To determine the weather types generating high precipitation events around Lake Moncortès (Table S1), we utilized a common method formulated by Jenkinson and Collison (1977)45 based on the Lamb catalogue46. To apply this methodology, a sea-surface pressure grid of 16 points centered over Great Britain and Denmark, obtained by Jones et al.47, was transposed over the Iberian Peninsula. Wind types and directions and their vorticity in geostrophic units (hPa) were calculated from daily pressure data at these points to obtain a classification of weather types for the period CE 1915–2008. We used the NCEP-NCAR daily surface pressure data set (ds010.0) for this analysis (,49 with a spatial coverage of 5 × 5 degrees. The spatial patterns of atmospheric circulation configurations for high precipitation days in which detrital layers were formed (Fig. S2) were obtained from the 20th Century Reanalysis50, thus having higher spatial resolution (2º × 2º) than the ds010.0 dataset. Long-term averages for Sea Level Pressure (SLP) were calculated using daily SLP anomalies.

Atmospheric circulation indices

SLP grids from the NCEP-NCAR daily surface pressure data set between 1901 and 2013 were used to calculate NAO, MO and WeMO daily indices. Indices were calculated as the daily normalized difference between the SLP at the dipoles 35N, 5W and 65N, 20W (NAO); 35N, 5W and 30N, 35E (MO) and 35N, 5W and 45N, 10E (WeMO). A cold-season (October-April) MO was calculated averaging the monthly values. The spatial configurations of the cold season positive and negative MO phases were obtained averaging the SLP anomalies over the SLP grid points (obtained from the ds010.0 dataset) over the entire Mediterranean region corresponding to the years that showed a cold-season MO > 1 for positive years and a MO < −1 for negative years. The spatial configuration of the influence of the cold- season MO on the Mediterranean climate was assessed correlating the cold-season MO from 1901 to 2013 with precipitation from the Climate Research Unit (CRU) TS v. 3.22 data set51.

Paleoclimatic reconstructions

We used the paleoclimatic database developed by Pauling et al.52, which provides precipitation reconstructions since CE 1500 at the seasonal scale. The SLP for the winter season of the region 70N–30W, 30N–40E (available for the period CE 1659–199953) were also used. The predictors used to reconstruct SLPs were independent from those used for the precipitation reconstructions — for details, see Pauling et al.52. A winter MO index was obtained from 1659 to 1999 using the closest grid points to Gibraltar and Lod, as described above. Correlation between the winter MO and winter precipitation fields from Pauling et al.52 was calculated.

Flood frequency analysis

The timing and characteristics of detrital layers overlapping the recorded instrumental rainfall period were compared with the series of maximum daily precipitation (Table S1). The continuous detrital layers and turbidite facies were associated with daily rainfall events exceeding 90 mm, representing a peak over threshold record of HR covering the last three millennia. A statistical test54 to detect trends and changes in the stationarity of the cumulative number of over-threshold values (mt) that occurred within an interval [0; t] was applied (Fig. S6). The null hypothesis H0 assumes the process of occurrence of these floods can be described by a homogeneous Poisson process:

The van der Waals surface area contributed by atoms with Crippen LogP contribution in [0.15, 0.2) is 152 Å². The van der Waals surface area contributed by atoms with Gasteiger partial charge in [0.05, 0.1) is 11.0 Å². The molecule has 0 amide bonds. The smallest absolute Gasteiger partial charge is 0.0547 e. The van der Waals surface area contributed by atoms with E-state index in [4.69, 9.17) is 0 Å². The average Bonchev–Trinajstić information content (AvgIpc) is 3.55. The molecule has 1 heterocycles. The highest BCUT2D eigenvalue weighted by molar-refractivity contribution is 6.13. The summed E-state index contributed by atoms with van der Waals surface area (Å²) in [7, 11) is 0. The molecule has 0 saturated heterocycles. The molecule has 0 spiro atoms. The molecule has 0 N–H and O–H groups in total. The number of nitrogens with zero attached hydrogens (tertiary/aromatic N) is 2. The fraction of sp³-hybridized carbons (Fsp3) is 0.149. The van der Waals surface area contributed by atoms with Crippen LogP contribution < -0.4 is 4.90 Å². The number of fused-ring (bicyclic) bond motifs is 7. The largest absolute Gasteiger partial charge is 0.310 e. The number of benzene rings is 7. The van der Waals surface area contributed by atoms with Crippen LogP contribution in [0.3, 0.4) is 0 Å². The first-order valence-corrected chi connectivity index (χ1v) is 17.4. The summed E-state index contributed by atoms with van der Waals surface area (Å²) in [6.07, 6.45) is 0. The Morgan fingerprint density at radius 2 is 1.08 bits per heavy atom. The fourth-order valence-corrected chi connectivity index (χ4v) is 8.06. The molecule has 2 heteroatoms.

With expected number of over-threshold events by time t equals E [mt] = μt, and 1/μ is the mean time between events exceeding a threshold R > 90 mm. The rejection of this test is verified when the cumulative number of floods (NS) over the interval [0; tend] is outside the 90% tolerance interval (95% and 5% quantiles) which implies the failure to comply with the Poisson process hypothesis (non-independence and non-homogeneous datasets). The series stationary test was applied to the Lake Montcortés HR > 90 mm events between 763 BC and AD 1993, which consist of a total of 642 exceedances. The null hypothesis H0 was rejected when at least 20% of the points fell outside the range of a 10% significant level. This analysis identified 29 periods having stationary characteristics related to the occurrence of storms. It also identified break points highlighting periods with different durations and frequencies. The duration of stationary periods varied between 291 (AD 373–664) and 15 (AD 1520–1536) years; the mean time (Tr) between detrital records ranged from 1.43 to 18.19 years. The annual exceedance probability of R < 90 mm corresponds to the inverse of average timing between records (1/Tr).

Flood frequency analysis (FFA) was performed for each period with statistical stationarity. A set of probability distribution functions (TCEV, GEV, SQRT-ETmax) was fitted to the reconstructed flood data series and the parameters of these distribution functions were estimated by the maximum likelihood method55. This method was selected based on its statistical features performance for large samples and for its capacity to easily incorporate in the estimation process any additional non-systematic quantified data55,56. The square-root exponential type distribution of the maximum (SQRT-ETmax) function57 was finally selected on the basis of best statistical estimators of adjustment. The maximum daily precipitation with average recurrence intervals of 25 and 100 years were calculated for each identified period with stationary characteristics of the exceedance HR events (Fig. S6).

Additional Information

How to cite this article: Corella, J. P. et al. Three millennia of heavy rainfalls in Western Mediterranean: frequency, seasonality and atmospheric drivers. Sci. Rep. 6, 38206; doi: 10.1038/srep38206 (2016).